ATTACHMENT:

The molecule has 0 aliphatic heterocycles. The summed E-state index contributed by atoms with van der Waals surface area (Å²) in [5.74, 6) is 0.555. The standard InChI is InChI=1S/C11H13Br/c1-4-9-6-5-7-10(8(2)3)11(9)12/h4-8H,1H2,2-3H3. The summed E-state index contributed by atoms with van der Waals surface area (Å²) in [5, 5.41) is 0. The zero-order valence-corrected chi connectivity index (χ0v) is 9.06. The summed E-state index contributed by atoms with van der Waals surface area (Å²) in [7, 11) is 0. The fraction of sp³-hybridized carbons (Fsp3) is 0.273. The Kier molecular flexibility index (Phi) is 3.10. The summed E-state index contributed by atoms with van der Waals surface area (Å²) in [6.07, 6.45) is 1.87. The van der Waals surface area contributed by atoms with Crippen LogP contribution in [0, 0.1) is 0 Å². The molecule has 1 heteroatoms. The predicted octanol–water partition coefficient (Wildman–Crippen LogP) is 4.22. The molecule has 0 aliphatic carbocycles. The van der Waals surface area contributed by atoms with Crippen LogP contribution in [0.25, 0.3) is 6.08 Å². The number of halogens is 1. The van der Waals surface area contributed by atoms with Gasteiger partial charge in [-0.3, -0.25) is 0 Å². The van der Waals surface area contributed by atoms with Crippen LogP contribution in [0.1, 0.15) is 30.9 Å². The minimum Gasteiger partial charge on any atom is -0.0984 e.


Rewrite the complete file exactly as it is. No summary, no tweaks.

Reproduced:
The molecule has 0 aliphatic heterocycles. The summed E-state index contributed by atoms with van der Waals surface area (Å²) in [5.74, 6) is 0.555. The standard InChI is InChI=1S/C11H13Br/c1-4-9-6-5-7-10(8(2)3)11(9)12/h4-8H,1H2,2-3H3. The summed E-state index contributed by atoms with van der Waals surface area (Å²) in [5, 5.41) is 0. The zero-order valence-corrected chi connectivity index (χ0v) is 9.06. The summed E-state index contributed by atoms with van der Waals surface area (Å²) in [7, 11) is 0. The fraction of sp³-hybridized carbons (Fsp3) is 0.273. The Kier molecular flexibility index (Phi) is 3.10. The summed E-state index contributed by atoms with van der Waals surface area (Å²) in [6.07, 6.45) is 1.87. The van der Waals surface area contributed by atoms with Crippen LogP contribution in [0, 0.1) is 0 Å². The molecule has 1 heteroatoms. The predicted octanol–water partition coefficient (Wildman–Crippen LogP) is 4.22. The molecule has 0 aliphatic carbocycles. The van der Waals surface area contributed by atoms with Crippen LogP contribution in [0.25, 0.3) is 6.08 Å². The number of halogens is 1. The van der Waals surface area contributed by atoms with Gasteiger partial charge in [-0.3, -0.25) is 0 Å². The van der Waals surface area contributed by atoms with Crippen LogP contribution in [0.1, 0.15) is 30.9 Å². The minimum Gasteiger partial charge on any atom is -0.0984 e.